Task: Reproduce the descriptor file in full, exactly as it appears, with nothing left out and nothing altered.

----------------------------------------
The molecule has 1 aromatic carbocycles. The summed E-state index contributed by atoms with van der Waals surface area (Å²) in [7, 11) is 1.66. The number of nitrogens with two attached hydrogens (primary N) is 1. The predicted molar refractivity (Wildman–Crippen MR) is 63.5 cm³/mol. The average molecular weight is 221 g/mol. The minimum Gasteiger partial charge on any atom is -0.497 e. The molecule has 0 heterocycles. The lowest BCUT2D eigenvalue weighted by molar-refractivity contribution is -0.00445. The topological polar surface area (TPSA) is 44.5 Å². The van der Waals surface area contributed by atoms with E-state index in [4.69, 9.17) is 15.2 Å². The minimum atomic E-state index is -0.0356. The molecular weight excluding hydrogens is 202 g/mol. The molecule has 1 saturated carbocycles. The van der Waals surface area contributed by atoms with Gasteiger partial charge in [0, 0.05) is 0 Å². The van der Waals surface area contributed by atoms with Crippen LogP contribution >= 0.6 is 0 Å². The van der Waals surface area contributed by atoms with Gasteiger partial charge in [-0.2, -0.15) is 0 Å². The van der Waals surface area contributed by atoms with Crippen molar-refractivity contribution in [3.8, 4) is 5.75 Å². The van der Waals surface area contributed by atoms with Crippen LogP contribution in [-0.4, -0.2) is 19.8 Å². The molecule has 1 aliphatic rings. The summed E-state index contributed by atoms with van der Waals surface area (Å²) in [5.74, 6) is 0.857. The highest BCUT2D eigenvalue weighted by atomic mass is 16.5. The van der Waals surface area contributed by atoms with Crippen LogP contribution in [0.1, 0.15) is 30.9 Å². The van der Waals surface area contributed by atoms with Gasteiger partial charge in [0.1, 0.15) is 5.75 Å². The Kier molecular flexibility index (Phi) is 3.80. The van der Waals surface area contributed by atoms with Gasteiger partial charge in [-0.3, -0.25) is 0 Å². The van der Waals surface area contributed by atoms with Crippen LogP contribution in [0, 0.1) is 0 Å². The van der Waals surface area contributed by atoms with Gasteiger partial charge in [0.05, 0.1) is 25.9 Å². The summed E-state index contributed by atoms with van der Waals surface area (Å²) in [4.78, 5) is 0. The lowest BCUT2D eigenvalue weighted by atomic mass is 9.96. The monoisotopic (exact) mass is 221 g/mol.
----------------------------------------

The molecule has 1 aromatic carbocycles. The summed E-state index contributed by atoms with van der Waals surface area (Å²) in [7, 11) is 1.66. The number of nitrogens with two attached hydrogens (primary N) is 1. The predicted molar refractivity (Wildman–Crippen MR) is 63.5 cm³/mol. The average molecular weight is 221 g/mol. The minimum Gasteiger partial charge on any atom is -0.497 e. The molecule has 0 heterocycles. The lowest BCUT2D eigenvalue weighted by molar-refractivity contribution is -0.00445. The topological polar surface area (TPSA) is 44.5 Å². The van der Waals surface area contributed by atoms with E-state index in [4.69, 9.17) is 15.2 Å². The minimum atomic E-state index is -0.0356. The molecular weight excluding hydrogens is 202 g/mol. The molecule has 1 saturated carbocycles. The van der Waals surface area contributed by atoms with Gasteiger partial charge in [0, 0.05) is 0 Å². The van der Waals surface area contributed by atoms with Crippen LogP contribution >= 0.6 is 0 Å². The van der Waals surface area contributed by atoms with Gasteiger partial charge in [-0.2, -0.15) is 0 Å². The van der Waals surface area contributed by atoms with Crippen molar-refractivity contribution in [3.8, 4) is 5.75 Å². The van der Waals surface area contributed by atoms with Crippen LogP contribution in [-0.4, -0.2) is 19.8 Å². The molecule has 1 aliphatic rings. The summed E-state index contributed by atoms with van der Waals surface area (Å²) in [5.74, 6) is 0.857. The highest BCUT2D eigenvalue weighted by atomic mass is 16.5. The van der Waals surface area contributed by atoms with Crippen LogP contribution in [0.1, 0.15) is 30.9 Å². The van der Waals surface area contributed by atoms with Gasteiger partial charge in [0.1, 0.15) is 5.75 Å². The Kier molecular flexibility index (Phi) is 3.80. The van der Waals surface area contributed by atoms with Gasteiger partial charge in [-0.3, -0.25) is 0 Å². The van der Waals surface area contributed by atoms with Crippen LogP contribution in [0, 0.1) is 0 Å². The van der Waals surface area contributed by atoms with Gasteiger partial charge in [0.05, 0.1) is 25.9 Å². The summed E-state index contributed by atoms with van der Waals surface area (Å²) in [4.78, 5) is 0. The lowest BCUT2D eigenvalue weighted by atomic mass is 9.96. The monoisotopic (exact) mass is 221 g/mol.